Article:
Strange colour in the centre of the storm

blue cloud lanseria

Time and date: Nov 21 2013
Place: Lanseria airport
Submitted by: Jon-Vincent Robinson

A typical highveld thunder storm, so we thought. As it took shape it became almost saucer shaped. It got real low down on the ground and was surrounded by a light fog.

The wind was coming from behind us toward the storm and then the whole centre of this very odd shaped low lying cloud began to glow this peculiar aqua marine/blue hue. All was very quiet for a big storm such as this. The other odd thing was the enormous ammount of lightning and no rain.

As the storm moved around us, we began to notice that it was stationary over the runway and the hanger.
After much wind, low lying fog and this strange blue light which seemed to pulse slowley between bright and dark, the rain came. Then all was quiet again. Could some one please expalin what it is that my collegues and I saw.

It was amazing.

blue cloud lanseria

blue cloud lanseria

blue cloud lanseria

blue cloud lanseria

3 thoughts on “Strange colour in the centre of the storm

  1. Sheldon Strydom

    Typical shelf cloud structure

  2. I know a few websites about Weather warfare and weather modification and about HAARP. There are alot of information about HAARP and this sounds similar of overseas stories I have read and I saw a similar thing happening in Randburg/Sandton area 1 morning. I found this very interesting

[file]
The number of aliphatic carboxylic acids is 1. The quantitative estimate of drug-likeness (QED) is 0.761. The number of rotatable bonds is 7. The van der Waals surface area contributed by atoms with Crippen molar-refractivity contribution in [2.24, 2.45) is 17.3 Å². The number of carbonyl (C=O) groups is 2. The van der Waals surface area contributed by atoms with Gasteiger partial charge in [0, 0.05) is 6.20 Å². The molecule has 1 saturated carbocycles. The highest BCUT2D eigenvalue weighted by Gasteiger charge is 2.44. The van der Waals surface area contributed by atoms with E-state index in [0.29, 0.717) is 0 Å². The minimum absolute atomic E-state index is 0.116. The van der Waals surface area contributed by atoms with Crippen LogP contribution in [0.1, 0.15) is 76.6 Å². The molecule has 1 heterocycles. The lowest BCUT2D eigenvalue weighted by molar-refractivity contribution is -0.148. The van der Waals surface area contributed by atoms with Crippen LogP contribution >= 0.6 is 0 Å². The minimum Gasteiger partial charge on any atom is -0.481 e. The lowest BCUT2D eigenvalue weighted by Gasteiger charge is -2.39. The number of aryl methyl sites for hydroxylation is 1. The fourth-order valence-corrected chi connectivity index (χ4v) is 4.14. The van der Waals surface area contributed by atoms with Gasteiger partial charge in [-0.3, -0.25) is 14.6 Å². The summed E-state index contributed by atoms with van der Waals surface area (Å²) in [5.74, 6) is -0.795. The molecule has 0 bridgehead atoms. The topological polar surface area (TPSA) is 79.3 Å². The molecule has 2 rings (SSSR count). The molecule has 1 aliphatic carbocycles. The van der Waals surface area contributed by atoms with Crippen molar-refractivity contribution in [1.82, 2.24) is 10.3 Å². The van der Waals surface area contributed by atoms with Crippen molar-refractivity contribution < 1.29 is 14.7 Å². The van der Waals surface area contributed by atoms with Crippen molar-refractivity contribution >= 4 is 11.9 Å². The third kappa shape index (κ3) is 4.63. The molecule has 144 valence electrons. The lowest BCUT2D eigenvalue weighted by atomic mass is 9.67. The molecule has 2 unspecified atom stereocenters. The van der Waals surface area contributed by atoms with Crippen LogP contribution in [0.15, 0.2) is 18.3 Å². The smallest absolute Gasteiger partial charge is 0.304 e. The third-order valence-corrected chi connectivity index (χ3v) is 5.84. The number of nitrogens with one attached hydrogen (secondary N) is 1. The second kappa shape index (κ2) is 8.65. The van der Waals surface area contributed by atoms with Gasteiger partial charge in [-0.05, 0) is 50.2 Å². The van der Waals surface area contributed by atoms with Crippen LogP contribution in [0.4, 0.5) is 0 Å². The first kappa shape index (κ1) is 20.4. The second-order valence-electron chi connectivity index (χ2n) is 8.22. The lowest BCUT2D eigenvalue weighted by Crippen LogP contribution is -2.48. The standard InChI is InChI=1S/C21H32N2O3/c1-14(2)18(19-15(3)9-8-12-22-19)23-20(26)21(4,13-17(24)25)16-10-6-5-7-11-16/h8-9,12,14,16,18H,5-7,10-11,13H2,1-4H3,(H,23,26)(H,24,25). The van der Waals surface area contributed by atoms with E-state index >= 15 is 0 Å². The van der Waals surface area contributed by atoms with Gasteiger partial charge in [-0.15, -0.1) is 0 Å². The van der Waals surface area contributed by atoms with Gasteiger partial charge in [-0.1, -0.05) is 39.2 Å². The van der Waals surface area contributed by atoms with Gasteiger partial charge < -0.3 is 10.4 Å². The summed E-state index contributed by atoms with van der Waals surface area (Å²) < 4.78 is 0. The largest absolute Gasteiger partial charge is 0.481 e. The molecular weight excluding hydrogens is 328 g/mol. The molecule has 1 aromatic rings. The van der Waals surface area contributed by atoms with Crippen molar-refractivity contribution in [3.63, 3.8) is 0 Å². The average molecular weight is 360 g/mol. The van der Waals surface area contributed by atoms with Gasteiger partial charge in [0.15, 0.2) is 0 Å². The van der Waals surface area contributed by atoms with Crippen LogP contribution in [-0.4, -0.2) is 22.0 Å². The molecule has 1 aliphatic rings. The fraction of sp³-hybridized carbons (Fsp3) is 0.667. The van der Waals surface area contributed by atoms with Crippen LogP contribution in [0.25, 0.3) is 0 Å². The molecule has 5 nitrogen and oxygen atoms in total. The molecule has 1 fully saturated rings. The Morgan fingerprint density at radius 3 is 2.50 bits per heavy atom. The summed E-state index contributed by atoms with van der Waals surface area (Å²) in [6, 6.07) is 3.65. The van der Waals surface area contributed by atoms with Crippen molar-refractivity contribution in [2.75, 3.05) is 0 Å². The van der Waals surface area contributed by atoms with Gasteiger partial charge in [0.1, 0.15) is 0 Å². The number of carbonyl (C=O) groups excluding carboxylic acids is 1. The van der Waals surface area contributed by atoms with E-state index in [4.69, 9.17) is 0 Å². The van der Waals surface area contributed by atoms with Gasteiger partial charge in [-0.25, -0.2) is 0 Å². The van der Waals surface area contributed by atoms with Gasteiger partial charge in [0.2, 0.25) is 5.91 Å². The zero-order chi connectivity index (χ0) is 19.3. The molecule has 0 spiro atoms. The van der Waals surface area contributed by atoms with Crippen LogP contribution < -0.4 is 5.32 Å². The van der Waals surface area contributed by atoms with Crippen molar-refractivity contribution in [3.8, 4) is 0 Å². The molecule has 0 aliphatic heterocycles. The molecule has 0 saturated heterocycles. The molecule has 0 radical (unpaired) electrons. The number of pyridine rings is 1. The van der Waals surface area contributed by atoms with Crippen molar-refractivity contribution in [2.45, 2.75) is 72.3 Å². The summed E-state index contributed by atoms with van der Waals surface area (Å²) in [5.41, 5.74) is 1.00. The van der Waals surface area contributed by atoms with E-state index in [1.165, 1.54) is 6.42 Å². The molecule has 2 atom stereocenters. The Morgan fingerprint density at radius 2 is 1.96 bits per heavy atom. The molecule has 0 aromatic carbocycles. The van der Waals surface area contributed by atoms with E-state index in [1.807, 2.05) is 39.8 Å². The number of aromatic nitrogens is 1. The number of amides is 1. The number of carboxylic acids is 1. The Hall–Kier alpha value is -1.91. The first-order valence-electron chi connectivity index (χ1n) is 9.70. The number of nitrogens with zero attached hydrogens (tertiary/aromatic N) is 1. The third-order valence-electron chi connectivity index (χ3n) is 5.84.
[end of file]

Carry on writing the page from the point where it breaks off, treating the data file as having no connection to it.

3. Tsephe Letseka

    What you and your colleagues saw is what’s called a shelf cloud. It develops at the leading edge (or front) of a thunderstorm. It’s caused when cold gusty air (called a gust front) descends down from the storm cloud, hits the ground and fans out laterally, causing warm moist air in front of the storm to rise up into the base, where it condenses just below it, forming the low lying saucer shaped cloud you and your observed. It works kind of a like a cold front, but on a much smaller scale. The strange blue light is nothing strange at all. It’s caused by light reflecting and refracting off the rain drops within the storm. Normally blue will indicate rain, while green usually but not always indicates hail. In essence, what you and your colleagues observed was indeed a typical Highveld thunderstorm.

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